Games The Way They Want: Catching Up With Treasure
January 5, 2009 Page 1 of 5
Treasure has long forged a defiantly idiosyncratic path over the course of its nearly 17-year history.
Founded in 1992, the company immediately began working on the action games which would become its signature -- beginning with emblematically side-scrolling shooter Gunstar Heroes, which was released in 1993 for Sega's Genesis/Mega Drive platform.
Over the years, Treasure has balanced creating its own gameplay-intensive titles, such as Ikaruga, with carefully working with established series -- as was the case with the Nintendo-published Wario World for Gamecube -- and licensed properties, such as fighting games based on the popular manga and anime series Bleach, again with Sega.
Most recently, the company has revisited its Bangai-O series with a new installment on the Nintendo DS, Bangai-O Spirits. Originally released to the Nintendo 64 in Japan only and followed up on Sega's Dreamcast, the series features massive stages of shooting and fighting action.
This time around, an innovative level design tool and sharing mechanism, which allows users to record audio from the Nintendo DS and post it online to trade levels -- led to an interesting promotion in which professional designers from studios such as Infinity Ward and Foundation 9 created in-game levels.
This article talks to CEO Masato Maegawa about the inspiration for the Bangai-O remake and its new features, discusses the titles the company has released throughout its history, and raises questions about where things can go from here -- presenting a comprehensive Treasure overview as we head into a new year.
With Bangai-O Spirits, where did the idea for the Sound Load level trading come from?
Masato Maegawa: Well, basically, back during the 8-bit generation of computers, people saved their data on cassette tapes, recording audio pulses that represented 0 and 1.
We realized that you could still do the same thing today if you wanted, trading MP3s with each other. Of course, that probably shows how long I've been involved with the computer industry (laughs) -- but really, it's not a new idea at all.
Once we got into the PSP era, developers got a lot more freedom to have downloadable content and patches and so forth, but there's really no easy way to connect a DS to a PC. As we tried to find a way around this, we came up with the Sound Load solution.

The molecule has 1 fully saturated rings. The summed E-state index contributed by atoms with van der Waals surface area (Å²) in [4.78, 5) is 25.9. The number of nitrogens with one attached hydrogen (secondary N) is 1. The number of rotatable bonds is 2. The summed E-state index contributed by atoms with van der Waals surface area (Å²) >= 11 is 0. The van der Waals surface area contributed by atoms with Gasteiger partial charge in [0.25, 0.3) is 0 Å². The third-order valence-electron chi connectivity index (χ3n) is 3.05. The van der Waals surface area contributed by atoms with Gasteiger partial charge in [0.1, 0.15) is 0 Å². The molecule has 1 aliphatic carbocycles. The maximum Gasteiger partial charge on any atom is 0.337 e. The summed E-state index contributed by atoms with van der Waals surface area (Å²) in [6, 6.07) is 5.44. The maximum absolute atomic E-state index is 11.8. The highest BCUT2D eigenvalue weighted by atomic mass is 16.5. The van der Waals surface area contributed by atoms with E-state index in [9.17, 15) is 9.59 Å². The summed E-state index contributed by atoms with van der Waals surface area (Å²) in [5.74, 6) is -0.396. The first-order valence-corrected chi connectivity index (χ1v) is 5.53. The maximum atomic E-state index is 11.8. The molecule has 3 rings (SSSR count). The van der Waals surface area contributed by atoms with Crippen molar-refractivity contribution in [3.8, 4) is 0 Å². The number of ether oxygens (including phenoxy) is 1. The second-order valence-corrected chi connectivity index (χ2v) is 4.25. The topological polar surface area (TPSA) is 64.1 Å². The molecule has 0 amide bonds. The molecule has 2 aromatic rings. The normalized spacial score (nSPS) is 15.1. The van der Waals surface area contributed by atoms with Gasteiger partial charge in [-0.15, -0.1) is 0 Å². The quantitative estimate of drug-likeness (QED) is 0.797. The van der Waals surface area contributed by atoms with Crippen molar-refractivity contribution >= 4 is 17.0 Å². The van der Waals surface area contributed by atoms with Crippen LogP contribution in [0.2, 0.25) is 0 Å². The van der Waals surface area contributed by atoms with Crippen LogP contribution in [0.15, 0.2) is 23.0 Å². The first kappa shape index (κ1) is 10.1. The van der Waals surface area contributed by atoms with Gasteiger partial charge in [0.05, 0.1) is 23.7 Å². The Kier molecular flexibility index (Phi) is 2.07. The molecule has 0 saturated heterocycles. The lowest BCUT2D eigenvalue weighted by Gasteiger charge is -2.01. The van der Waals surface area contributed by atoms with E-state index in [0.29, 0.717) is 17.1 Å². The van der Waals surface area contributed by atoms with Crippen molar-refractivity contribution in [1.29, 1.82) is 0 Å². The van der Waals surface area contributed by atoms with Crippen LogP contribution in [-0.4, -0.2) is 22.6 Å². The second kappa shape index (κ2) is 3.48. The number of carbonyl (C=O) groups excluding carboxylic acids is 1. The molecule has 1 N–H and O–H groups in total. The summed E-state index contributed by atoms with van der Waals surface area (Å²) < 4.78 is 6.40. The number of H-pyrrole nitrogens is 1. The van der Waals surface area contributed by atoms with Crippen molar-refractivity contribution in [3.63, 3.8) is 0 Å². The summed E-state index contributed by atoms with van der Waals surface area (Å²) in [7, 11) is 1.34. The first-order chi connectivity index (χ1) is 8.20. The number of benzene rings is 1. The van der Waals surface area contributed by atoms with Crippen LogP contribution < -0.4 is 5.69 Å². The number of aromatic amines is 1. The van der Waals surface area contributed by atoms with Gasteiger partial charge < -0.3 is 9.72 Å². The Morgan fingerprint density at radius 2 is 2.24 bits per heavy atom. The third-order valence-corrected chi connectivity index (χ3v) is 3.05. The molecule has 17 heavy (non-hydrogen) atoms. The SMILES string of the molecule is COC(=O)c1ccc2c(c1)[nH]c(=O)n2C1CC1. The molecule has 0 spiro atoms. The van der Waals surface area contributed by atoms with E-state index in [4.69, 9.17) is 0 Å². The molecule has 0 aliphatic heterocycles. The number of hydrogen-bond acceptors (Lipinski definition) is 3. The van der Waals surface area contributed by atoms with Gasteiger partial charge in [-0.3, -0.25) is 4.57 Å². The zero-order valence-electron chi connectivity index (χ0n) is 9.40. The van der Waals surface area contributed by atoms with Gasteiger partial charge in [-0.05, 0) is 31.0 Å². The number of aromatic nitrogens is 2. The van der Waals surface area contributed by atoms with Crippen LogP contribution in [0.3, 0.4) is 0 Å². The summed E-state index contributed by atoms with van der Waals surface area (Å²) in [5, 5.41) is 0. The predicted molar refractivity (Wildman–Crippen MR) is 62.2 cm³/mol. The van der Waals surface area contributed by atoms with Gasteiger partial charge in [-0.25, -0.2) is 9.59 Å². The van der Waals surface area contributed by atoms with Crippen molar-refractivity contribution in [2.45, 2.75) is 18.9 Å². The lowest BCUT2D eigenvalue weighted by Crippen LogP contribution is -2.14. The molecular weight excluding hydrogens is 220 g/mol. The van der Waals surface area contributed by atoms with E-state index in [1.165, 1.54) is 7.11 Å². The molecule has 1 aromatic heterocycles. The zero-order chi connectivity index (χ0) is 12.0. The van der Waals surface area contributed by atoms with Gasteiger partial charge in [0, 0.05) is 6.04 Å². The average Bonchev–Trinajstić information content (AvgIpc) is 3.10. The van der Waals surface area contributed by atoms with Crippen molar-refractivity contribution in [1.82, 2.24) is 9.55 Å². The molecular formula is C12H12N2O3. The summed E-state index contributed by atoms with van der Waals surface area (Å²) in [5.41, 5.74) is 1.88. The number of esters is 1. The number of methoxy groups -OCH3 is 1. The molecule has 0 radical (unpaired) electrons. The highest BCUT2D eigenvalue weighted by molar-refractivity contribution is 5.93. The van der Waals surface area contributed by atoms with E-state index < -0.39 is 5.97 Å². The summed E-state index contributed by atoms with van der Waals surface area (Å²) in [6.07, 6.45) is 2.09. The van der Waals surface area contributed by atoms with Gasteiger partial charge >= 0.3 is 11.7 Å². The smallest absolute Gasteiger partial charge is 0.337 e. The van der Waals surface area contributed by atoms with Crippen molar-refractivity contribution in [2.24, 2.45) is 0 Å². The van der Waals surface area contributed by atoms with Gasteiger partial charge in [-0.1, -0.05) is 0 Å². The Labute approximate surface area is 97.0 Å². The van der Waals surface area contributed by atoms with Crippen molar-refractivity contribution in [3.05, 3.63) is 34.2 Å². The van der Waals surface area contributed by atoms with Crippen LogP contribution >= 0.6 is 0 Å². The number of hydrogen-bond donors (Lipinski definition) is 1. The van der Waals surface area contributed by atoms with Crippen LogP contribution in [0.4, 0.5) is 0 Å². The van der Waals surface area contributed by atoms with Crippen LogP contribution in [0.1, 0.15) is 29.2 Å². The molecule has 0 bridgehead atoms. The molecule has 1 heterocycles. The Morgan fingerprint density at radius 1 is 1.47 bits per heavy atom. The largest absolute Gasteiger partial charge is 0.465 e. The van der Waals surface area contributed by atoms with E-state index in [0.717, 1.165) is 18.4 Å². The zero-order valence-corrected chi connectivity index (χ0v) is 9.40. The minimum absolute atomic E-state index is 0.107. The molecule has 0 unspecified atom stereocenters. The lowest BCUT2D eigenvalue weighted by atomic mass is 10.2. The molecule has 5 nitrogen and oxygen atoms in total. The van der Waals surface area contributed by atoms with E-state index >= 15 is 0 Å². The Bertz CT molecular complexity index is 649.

I should add that now that the DSi has been released, that situation might wind up changing. Of course, what we have right now is pretty good! In terms of exchanging data, Sound Load is probably the best solution available at present.
What makes you say it's the best solution?
MM: Well, I don't how know it is overseas, but I mean that in Japan, you have people opening up websites devoted to the game where you can freely download and exchange data between other users. That's what I mean. Putting things up on YouTube, and so forth.
Basically, Nintendo tends to set up their online structure with safety and security as the number-one priority and freedom as the second item on the list. You can't connect your DS to the internet and just do anything you want to with it.
You would need to exchange friend codes before trading stages if you were doing it [via Wi-Fi], but doing it this way lets gamers exchange data without any of that, without getting Nintendo involved. (laughs)
And I'm not saying that Nintendo's strategy is the wrong one, but asking gamers to get friend codes from people they've never met or talked to before is enough to make any of them a little hesitant about online. It's not as fun, either, if you're only able to share levels with your personal friends.
It's sort of like how they used to sell records where the last track would be a data track, and you could read that into your ZX Spectrum and play a game or something.
MM: Were you guys around for that era?
We read about it on Wikipedia.
MM: (laughs) You're still pretty young!
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